Liquidated Damages: Tort lawWatch this thread
I used winfields definition, and may have misinterpreted it :
Tortious liability arises from the breach of a duty primarily fixed by law, such duty is towards persons generally and its breach is redressible by an action for unliquidated damages”
Any clarification regarding the difference would be greatly appreciated!
Liquidated damages are damages which the parties have agreed in advance will be payable, and have agreed in what amount they will be payable on the occurrence of a specified event, and which do not amount to a penalty.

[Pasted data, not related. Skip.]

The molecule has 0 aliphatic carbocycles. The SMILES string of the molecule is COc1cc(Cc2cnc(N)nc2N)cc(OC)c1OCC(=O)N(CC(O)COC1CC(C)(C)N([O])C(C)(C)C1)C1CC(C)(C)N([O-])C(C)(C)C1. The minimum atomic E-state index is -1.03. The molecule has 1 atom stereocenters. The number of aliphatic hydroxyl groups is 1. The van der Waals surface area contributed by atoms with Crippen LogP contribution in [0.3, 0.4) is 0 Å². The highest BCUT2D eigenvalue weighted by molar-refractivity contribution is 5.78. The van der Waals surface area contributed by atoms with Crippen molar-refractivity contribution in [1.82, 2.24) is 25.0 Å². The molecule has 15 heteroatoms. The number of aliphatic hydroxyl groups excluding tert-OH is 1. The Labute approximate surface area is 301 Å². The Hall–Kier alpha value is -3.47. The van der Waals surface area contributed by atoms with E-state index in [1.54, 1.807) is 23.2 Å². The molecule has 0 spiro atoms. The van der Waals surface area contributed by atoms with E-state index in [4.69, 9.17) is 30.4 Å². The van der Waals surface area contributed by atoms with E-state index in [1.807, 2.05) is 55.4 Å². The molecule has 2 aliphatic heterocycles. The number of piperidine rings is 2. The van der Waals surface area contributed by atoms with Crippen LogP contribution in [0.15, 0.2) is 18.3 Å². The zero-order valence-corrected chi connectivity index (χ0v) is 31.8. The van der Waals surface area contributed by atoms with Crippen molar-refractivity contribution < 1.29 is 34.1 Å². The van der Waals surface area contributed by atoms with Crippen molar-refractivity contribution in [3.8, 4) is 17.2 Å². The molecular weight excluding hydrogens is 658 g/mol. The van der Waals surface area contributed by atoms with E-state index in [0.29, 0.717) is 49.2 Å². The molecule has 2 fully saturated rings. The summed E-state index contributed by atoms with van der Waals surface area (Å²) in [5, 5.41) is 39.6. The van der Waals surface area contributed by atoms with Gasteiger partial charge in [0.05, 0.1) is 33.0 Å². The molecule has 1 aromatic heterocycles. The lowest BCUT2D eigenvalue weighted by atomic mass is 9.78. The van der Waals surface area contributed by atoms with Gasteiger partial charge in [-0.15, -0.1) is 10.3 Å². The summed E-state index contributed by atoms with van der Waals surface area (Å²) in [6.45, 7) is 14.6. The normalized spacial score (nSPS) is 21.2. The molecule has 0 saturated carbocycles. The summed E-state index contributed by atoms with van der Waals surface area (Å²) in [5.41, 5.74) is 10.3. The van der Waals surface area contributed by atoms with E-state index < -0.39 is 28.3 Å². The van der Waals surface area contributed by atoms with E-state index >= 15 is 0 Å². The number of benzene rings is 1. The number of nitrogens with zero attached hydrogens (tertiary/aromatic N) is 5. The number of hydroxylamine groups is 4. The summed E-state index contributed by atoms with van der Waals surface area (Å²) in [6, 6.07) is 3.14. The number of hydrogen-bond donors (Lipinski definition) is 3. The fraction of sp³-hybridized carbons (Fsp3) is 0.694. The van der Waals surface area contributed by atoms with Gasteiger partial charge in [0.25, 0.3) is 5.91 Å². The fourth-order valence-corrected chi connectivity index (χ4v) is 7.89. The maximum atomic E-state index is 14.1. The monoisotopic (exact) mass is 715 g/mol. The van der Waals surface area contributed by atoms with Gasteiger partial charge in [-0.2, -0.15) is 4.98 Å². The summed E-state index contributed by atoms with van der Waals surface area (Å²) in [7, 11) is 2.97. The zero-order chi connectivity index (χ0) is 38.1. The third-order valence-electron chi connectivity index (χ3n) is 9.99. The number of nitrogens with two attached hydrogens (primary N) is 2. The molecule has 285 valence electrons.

It should be obvious that, except perhaps in some corner cases where there is an overlapping cause of action in contract and in tort, damages in tort will always be unliquidated.
Damages in contract could be either liquidated or unliquidated depending on whether the parties have agreed them in advance.